Robin Barnwell


  • Robin Barnwell changed their profile picture 10 years, 9 months ago

  • Coming from an IT background I am fluent in Techie. I feel right at home talking about NAT, BIOS, ERD, PERL, API, DHCP, IMAP, SMTP, SNMP and so on. With the right audience I can have rapid conversations in what […]

  • Yesterday (9th October 2006) I heard that Edmund Phelps was awarded the 2006 Nobel Prize for Economics for his theories developed in the 1960’s on the interplay between inflation expectations and unemployment. […]

  • I believe Deming may have said something in this area, but given I couldn’t find a famous quote I made one up.

    80% of business issues come from the process and only 20% from the people who work at the business

    If someone told me that, I’d say, No!Look at the things people do that cause no end of cost and impact on a business. Not returning messages or only half-answering questions Not investing time in communications Not seeing a strategy through to completion Not having a strategy in the first place Not making decisions or making them too late Not taking responsibility for the customer Not taking ownership of the process You get the idea…… The fact the process fails seems to be the end-result of poor leadership, planning, and execution. It seems wrong to blame the processwhen 5-whys can rapidly get back to the root-cause. Let me touch on one aspect of this people-dimension. You may have heard of business buzzword bingo, you may have even played it in meetings with words and phrases like “Absolutely”, “Mission Critical” and “On boarding”. But the phrase that fills me with dread is “Lets Be Pragmatic”. I have no problem with pragmatism and sign-up wholeheartedly to being pragmatic. As the dictionary says, “of or pertaining to a practical point of view or practical considerations”. You would be hard-pressed to find someone in business that claimed to be anything other than pragmatic. It’s the non-dictionary definitions that trouble me, the hidden meanings people have like: I don’t like taking risks Our focus should be on the next quarters results My incentive plan is more important Major improvements always fail I do not support this solution Of course in business it is good to have balance and sceptics drive-out holes in a solution. But get the balance wrong and you end-up with a business that can’t deliver change and can’t react to customer demands. The business becomes paralysed into inaction or makes seemingly random and half-hearted attempts to change. I think there are times when we should dream, push the envelope, be radical, take risks, look beyond the here and now, see it from the customer’s point of view. Lean Six Sigma puts you at the vanguard of business change and it is our duty to be bold and square up to the fake pragmatists.

  • Organisation in chaos? Emergencies erupting? Been blind-sided by the unexpected? Project a few years late and still does not work? Need to get things under control? Make way for the Corporate Fire Fighter. (Phew!) […]

  • When I started in continuous improvement (CI) four years ago it was via the traditional Six Sigma DMAIC route. I was indoctrinated into the Six Sigma world and have earned my ASQ CSSBB and can do impressive stuff […]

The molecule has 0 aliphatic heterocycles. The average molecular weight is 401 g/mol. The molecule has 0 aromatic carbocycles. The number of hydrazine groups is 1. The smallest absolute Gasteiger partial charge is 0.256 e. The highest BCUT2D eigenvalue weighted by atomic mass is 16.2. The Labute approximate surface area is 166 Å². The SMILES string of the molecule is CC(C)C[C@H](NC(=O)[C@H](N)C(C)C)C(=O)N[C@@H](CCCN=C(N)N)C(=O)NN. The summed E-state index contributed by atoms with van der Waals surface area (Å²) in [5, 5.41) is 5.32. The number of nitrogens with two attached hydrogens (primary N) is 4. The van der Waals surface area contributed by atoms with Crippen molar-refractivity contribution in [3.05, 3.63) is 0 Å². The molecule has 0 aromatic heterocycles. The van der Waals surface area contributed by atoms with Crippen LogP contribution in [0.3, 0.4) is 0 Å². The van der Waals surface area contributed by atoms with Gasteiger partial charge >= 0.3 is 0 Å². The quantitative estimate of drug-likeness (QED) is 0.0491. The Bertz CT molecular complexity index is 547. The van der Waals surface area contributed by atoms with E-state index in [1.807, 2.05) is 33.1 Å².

• ThumbnailConsider a Lean Six Sigma programme with a number of projects in-flight. It’s a good mix of projects with varying delivery-timescales and range of benefits. Projects are run by dedicated black belts who manage the […]

  • A review of the information covering Lean Six Sigma deployments shows a clear focus on such items as. Roles & responsibilities: – e.g. champion, process owner, MBB, and BB Critical success factors: – e.g. […]

  • I thought I would share my views on a question frequently posed by newly trained belts. I imagine you to may have encountered this situation. I do not have a clear answer but have come-up with a theory. Could be […]

  • I have struggled for sometime to appreciate the relationships between Lean Six Sigma and Innovation. Part of this is because I have never really given it much thought and also a couple of things worry me. I think […]

  • ThumbnailIn our business we are passionate about achieving breakthrough innovations and I’d like to share a few examples of how we really push the envelope. Lets start with the fire alarm. It’s seldom used for real but […]

  • Our Lean Manufacturing program is stepping-up a gear and as part of this we are looking to present the approach to a large audience of about 200 people. And I am looking for some inspiration. If anyone has a good […]

  • In our BB training we use the terms Divergent & Convergent thinking during the Improve phase. We cover a raft of brainstorming & lateral thinking techniques to encourage people’s divergent thinking. So please take […]

  • ThumbnailWe home educate our children and one approach we take is to think up and solve problems. When solving one of these, “how can you measure how tall a tree is?”, the Tan-o-meter was born! The maths is […]

  • ThumbnailHere is further article on the use of IT in six sigma projects.  We are all familiar with using analytical tools such as DOE, regression, and control charts for inferential statistics to model and predict […]

  • Customer relationship, customer insight, customer retention, customer proposition, customer experience, customer journey, customer-centric, customer analytics, customer loyalty, customer value, customer […]

  • ThumbnailOver my career I have taken many personality & skill tests. For example, I know my Myers Briggs Indicator Type, mapped myself across the Insight Discovery Wheel, discovered my rating on the Management Assessment […]

  • I used to work in the IT business and we were always on the look-out for the next “big thing” to cash in on. It was things like moving from mainframes to open systems and onto Microsoft Windows, relational […]